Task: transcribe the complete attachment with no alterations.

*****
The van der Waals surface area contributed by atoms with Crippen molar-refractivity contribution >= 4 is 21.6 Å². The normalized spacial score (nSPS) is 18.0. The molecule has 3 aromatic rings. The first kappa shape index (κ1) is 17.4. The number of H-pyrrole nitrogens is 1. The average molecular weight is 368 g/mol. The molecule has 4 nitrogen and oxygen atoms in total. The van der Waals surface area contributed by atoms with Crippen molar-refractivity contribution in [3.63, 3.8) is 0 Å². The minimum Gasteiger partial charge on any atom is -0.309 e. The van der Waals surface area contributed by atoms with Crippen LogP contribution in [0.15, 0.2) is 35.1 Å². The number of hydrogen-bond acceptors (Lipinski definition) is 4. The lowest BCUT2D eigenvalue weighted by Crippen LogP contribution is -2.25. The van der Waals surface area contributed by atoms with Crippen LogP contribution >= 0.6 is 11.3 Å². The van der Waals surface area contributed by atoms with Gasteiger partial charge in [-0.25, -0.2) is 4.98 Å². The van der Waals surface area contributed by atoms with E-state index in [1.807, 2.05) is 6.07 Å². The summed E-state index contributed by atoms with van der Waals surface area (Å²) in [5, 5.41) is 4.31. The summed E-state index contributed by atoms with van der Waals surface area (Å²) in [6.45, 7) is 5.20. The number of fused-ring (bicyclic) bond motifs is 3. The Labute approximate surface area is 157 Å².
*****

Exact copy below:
The van der Waals surface area contributed by atoms with Crippen molar-refractivity contribution >= 4 is 21.6 Å². The normalized spacial score (nSPS) is 18.0. The molecule has 3 aromatic rings. The first kappa shape index (κ1) is 17.4. The number of H-pyrrole nitrogens is 1. The average molecular weight is 368 g/mol. The molecule has 4 nitrogen and oxygen atoms in total. The van der Waals surface area contributed by atoms with Crippen molar-refractivity contribution in [3.63, 3.8) is 0 Å². The minimum Gasteiger partial charge on any atom is -0.309 e. The van der Waals surface area contributed by atoms with Crippen LogP contribution in [0.15, 0.2) is 35.1 Å². The number of hydrogen-bond acceptors (Lipinski definition) is 4. The lowest BCUT2D eigenvalue weighted by Crippen LogP contribution is -2.25. The van der Waals surface area contributed by atoms with Crippen LogP contribution >= 0.6 is 11.3 Å². The van der Waals surface area contributed by atoms with Gasteiger partial charge in [-0.25, -0.2) is 4.98 Å². The van der Waals surface area contributed by atoms with E-state index in [1.807, 2.05) is 6.07 Å². The summed E-state index contributed by atoms with van der Waals surface area (Å²) in [5, 5.41) is 4.31. The summed E-state index contributed by atoms with van der Waals surface area (Å²) in [6.45, 7) is 5.20. The number of fused-ring (bicyclic) bond motifs is 3. The Labute approximate surface area is 157 Å².